That topic is a curious one for Martin as well. Martin was a conscious objector to Vietnam and has acknowledged how that war led him to question the ways in which power is used and manipulated in our own world. Again, he explains his thoughts to Rolling Stone:
“Why did anybody go to Vietnam? Were the people who went more patriotic? Were they braver? Were they stupider? Why does anybody go? What’s all this based on? It’s all based on an illusion: You go because you’re afraid of what will happen if you don’t go, even if you don’t believe in it. But where do these systems of obedience come from? Why do we recognize power instead of individual autonomy? These questions are fascinating to me. It’s all this strange illusion, isn’t it?”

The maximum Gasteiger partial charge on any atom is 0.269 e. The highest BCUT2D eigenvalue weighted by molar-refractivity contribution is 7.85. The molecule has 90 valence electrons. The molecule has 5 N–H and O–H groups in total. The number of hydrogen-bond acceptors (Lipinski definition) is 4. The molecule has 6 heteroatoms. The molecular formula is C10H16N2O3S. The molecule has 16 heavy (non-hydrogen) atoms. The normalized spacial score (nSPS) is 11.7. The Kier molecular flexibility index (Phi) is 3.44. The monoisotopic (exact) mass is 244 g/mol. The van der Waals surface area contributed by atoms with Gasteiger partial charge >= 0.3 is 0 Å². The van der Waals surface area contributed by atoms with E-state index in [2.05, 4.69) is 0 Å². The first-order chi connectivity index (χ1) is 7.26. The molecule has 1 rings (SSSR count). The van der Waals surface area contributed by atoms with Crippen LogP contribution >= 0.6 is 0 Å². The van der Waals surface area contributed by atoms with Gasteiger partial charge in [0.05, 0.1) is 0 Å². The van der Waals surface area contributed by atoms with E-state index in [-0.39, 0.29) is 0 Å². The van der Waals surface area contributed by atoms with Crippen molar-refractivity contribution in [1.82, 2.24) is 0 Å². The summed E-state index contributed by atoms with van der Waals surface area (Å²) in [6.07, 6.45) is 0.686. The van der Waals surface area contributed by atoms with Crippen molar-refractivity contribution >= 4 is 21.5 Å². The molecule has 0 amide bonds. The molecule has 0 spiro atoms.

In comparing Martin’s Game of Thrones to Tolkien’s Lord of the Rings, you might not find a better line than Martin’s. “Why do we recognize power instead of individual autonomy?” While Lord of the Rings captured the struggle of Froddo to pay the personal price required to bear the ring and saving Middle Earth, GOT is a story about the lengths we will go to protect our power and defend our autonomy. It is a world in which individuals are brutalized and objectified by power claims and power grabs. Martin forces us to face the raw potential of power used for self-preservation.